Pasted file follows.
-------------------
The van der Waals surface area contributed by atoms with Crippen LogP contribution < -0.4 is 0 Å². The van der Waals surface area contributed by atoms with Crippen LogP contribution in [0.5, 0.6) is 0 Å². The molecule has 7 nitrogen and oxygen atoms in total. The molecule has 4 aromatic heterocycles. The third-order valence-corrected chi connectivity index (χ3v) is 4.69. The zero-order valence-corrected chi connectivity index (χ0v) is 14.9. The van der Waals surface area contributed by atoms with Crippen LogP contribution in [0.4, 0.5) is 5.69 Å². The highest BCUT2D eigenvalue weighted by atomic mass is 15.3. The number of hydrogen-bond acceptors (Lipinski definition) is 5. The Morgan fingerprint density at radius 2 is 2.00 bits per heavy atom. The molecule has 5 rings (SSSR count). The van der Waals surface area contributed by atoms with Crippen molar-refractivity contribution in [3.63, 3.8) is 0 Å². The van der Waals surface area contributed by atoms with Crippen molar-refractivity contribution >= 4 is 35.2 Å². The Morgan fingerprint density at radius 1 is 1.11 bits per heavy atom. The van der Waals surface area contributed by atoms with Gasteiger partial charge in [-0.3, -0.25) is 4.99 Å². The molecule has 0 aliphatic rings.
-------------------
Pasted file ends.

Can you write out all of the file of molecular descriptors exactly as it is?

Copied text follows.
The van der Waals surface area contributed by atoms with Crippen LogP contribution < -0.4 is 0 Å². The van der Waals surface area contributed by atoms with Crippen LogP contribution in [0.5, 0.6) is 0 Å². The molecule has 7 nitrogen and oxygen atoms in total. The molecule has 4 aromatic heterocycles. The third-order valence-corrected chi connectivity index (χ3v) is 4.69. The zero-order valence-corrected chi connectivity index (χ0v) is 14.9. The van der Waals surface area contributed by atoms with Crippen LogP contribution in [0.4, 0.5) is 5.69 Å². The highest BCUT2D eigenvalue weighted by atomic mass is 15.3. The number of hydrogen-bond acceptors (Lipinski definition) is 5. The Morgan fingerprint density at radius 2 is 2.00 bits per heavy atom. The molecule has 5 rings (SSSR count). The van der Waals surface area contributed by atoms with Crippen molar-refractivity contribution in [3.63, 3.8) is 0 Å². The van der Waals surface area contributed by atoms with Crippen molar-refractivity contribution >= 4 is 35.2 Å². The Morgan fingerprint density at radius 1 is 1.11 bits per heavy atom. The van der Waals surface area contributed by atoms with Gasteiger partial charge in [-0.3, -0.25) is 4.99 Å². The molecule has 0 aliphatic rings.